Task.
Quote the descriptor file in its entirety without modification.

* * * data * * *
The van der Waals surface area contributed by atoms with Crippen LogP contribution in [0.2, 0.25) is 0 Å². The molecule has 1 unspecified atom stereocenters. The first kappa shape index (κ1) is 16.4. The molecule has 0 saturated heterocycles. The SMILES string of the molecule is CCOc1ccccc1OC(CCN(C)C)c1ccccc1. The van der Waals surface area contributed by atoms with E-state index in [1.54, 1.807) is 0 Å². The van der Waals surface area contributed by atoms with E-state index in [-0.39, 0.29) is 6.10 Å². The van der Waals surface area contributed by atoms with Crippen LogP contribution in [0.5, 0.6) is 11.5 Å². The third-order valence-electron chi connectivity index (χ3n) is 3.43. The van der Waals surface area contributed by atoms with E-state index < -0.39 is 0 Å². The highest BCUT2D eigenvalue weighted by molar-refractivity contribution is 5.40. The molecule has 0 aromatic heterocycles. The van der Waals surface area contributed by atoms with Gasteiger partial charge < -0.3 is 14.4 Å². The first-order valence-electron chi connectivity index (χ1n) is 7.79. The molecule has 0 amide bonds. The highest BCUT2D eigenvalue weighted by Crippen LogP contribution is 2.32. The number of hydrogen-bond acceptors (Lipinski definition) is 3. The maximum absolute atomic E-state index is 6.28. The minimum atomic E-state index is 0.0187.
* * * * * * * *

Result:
The van der Waals surface area contributed by atoms with Crippen LogP contribution in [0.2, 0.25) is 0 Å². The molecule has 1 unspecified atom stereocenters. The first kappa shape index (κ1) is 16.4. The molecule has 0 saturated heterocycles. The SMILES string of the molecule is CCOc1ccccc1OC(CCN(C)C)c1ccccc1. The van der Waals surface area contributed by atoms with E-state index in [1.54, 1.807) is 0 Å². The van der Waals surface area contributed by atoms with E-state index in [-0.39, 0.29) is 6.10 Å². The van der Waals surface area contributed by atoms with Crippen LogP contribution in [0.5, 0.6) is 11.5 Å². The third-order valence-electron chi connectivity index (χ3n) is 3.43. The van der Waals surface area contributed by atoms with E-state index < -0.39 is 0 Å². The highest BCUT2D eigenvalue weighted by molar-refractivity contribution is 5.40. The molecule has 0 aromatic heterocycles. The van der Waals surface area contributed by atoms with Gasteiger partial charge < -0.3 is 14.4 Å². The first-order valence-electron chi connectivity index (χ1n) is 7.79. The molecule has 0 amide bonds. The highest BCUT2D eigenvalue weighted by Crippen LogP contribution is 2.32. The number of hydrogen-bond acceptors (Lipinski definition) is 3. The maximum absolute atomic E-state index is 6.28. The minimum atomic E-state index is 0.0187.